Oh heh, I knew I recognized the name Pinker from somewhere. I read her bother, Steven Pinker’s book a while back, and while it had some good stuff in, it largely assumed that because discrimination is mostly illegal now, social pressures aren’t really a very big deal.

  5. Anon Adderlan

    I’m actually surprised Dune doesn’t get more flack in this political climate. In addition to the issue you mention, there’s also superiority through eugenics and faux-muslim jihadists. The reason I think it gets away with it is because of the depth of execution, and were it the product of a lesser writer it would have already been skewered by now.

    As for science…

    “Sure, this could have a scientific explanation: the gene is on the Y chromosome. But the only reason to make inheritance work that way is to exclude women.”

    So if the trait was passed down through mitochondria, the only reason would be to exclude men?

    Can we just stop with the ‘scientific explanations in fiction have a political agenda’ thing? Science in the real world has no agenda, regardless of how many people use it to validate their political leanings. It can only answer questions about empirical true and false, not ethical right and wrong, and it isn’t always ‘fair’, because fair is an ETHICAL concept.

    So why should science in fictional settings be any different, especially when based (however tenuously) on real world phenomena?

    • Daniel Taylor

      I feel you’re rather missing the point here.

      The issue isn’t with science *as science*, or as a concept.

      Story science – when made up for the story – is NOT real world science. It’s made up for the benefit of the narrative. And it’s subject to critique, on the grounds of sexism or any other grounds, in the same way as anything else the author made up.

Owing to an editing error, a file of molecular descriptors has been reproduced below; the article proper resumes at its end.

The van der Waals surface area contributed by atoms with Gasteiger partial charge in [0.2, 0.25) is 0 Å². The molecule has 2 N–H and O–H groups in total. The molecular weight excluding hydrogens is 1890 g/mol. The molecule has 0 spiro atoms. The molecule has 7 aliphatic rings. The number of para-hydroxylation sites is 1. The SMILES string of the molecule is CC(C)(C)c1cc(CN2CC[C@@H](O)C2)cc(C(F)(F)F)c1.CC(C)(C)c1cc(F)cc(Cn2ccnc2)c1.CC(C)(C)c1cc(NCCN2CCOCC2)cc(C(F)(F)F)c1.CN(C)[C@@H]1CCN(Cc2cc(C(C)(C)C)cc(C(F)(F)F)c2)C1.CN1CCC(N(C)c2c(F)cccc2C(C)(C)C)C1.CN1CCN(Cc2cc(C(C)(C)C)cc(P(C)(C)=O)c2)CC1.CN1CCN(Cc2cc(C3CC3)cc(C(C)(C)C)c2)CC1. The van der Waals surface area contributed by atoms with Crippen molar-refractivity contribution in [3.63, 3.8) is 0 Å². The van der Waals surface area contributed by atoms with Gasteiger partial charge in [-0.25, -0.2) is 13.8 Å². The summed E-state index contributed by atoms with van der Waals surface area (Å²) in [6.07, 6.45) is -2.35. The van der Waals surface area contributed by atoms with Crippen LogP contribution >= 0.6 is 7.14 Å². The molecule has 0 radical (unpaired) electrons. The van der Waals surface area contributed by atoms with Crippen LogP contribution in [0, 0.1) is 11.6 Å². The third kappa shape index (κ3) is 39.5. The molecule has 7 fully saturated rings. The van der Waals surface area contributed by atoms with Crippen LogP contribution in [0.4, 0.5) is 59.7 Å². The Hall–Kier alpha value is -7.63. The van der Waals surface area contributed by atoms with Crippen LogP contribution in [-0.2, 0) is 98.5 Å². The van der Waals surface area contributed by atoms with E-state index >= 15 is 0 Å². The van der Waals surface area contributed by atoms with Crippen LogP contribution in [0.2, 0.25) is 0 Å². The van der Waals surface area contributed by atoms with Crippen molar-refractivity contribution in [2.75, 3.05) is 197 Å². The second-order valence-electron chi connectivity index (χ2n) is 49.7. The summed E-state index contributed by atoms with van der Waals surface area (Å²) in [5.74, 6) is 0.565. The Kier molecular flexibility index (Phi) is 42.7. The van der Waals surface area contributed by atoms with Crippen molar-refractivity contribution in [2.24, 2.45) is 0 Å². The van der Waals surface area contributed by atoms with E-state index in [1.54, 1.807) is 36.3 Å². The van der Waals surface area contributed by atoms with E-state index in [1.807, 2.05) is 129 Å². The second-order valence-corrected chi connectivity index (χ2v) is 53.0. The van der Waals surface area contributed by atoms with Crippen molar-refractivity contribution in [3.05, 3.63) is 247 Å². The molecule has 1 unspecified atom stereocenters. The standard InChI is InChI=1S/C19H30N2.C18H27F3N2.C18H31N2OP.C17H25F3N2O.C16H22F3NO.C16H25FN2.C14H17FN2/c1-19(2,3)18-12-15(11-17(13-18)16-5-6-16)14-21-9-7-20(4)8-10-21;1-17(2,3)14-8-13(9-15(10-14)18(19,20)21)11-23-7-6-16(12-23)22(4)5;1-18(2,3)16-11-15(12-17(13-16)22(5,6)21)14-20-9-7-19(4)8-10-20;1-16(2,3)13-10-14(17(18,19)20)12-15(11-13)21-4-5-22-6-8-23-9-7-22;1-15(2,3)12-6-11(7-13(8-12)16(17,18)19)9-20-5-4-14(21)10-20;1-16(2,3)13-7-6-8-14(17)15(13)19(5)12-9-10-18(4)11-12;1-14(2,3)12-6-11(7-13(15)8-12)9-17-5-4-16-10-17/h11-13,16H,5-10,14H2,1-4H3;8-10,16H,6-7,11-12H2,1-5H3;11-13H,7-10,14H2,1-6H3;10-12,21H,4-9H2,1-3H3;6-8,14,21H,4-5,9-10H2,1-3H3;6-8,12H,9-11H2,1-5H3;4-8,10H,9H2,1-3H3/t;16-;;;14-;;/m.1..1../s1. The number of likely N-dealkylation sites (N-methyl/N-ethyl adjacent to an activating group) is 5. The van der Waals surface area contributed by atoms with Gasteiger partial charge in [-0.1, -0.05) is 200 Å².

If the author made, for example, magic only usable by men – that’s a choice. It’s subject to critique on the grounds of sexism. And saying something like “but there’s solid science in the world for that – it’s Y-chromosome-linked” is sadly extremely common – but it’s *not* a defence. This isn’t the real world, where the author was constrained by actual facts – they *made up* the Y-chromosome-link. They could equally easily have invented something different.

      There’s a pretty hideous example of this in the latest Metal Gear, where the game designer insisted “no, there’s a really good reason why the female sniper is nearly naked all the time”, and triumphantly revealed: “she’s a lab project who breathes through her skin”.

      The trouble is – that’s a pathetic excuse. The *effect* is still that the female character is near-naked and the male ones are fully clothed, and that was a choice by the author. The fact that the author bothered to come up with an in-universe excuse afterwards doesn’t change the fact that the did it *because he wanted an excuse for the female character to have no clothes on*. It doesn’t free him from responsibility for the choice.

      So no, fictional science (when invented for narrative reasons) is not immune to critique, any more than fictional sociology or geography is.

      • Oren Ashkenazi

        The Metal Gear reference is particularly amusing because they’ve had a character who did something similar before, a wrinkly old man. And yet he never went around in a tiny bathing suit on combat missions.

        • Cay Reet

          I’m rather sure I know the reason for that…

          You see the same one in every MMO RPG … male armour is meant to make the wearer look more imposing and intimidating, all hugh shoulder pieces, big boots, and sculpted breastplates. Female armour is usually as few pieces of metal as are possible. Practically speaking, all those female characters should be dead within five minutes into their first mission.

          • Oren Ashkenazi

            And of course, the males of a fantasy race look like big, imposing monsters, the females look like sexy human women with a color swap.

            Except the Tauren. Tauren are cool.

      • Amniote

        You say that having a character be naked all the time, being justified by that character breathing through their skin, is bad. What if that that character was had frog powers, but also had frog weaknesses, such as finding it hard to lift their legs?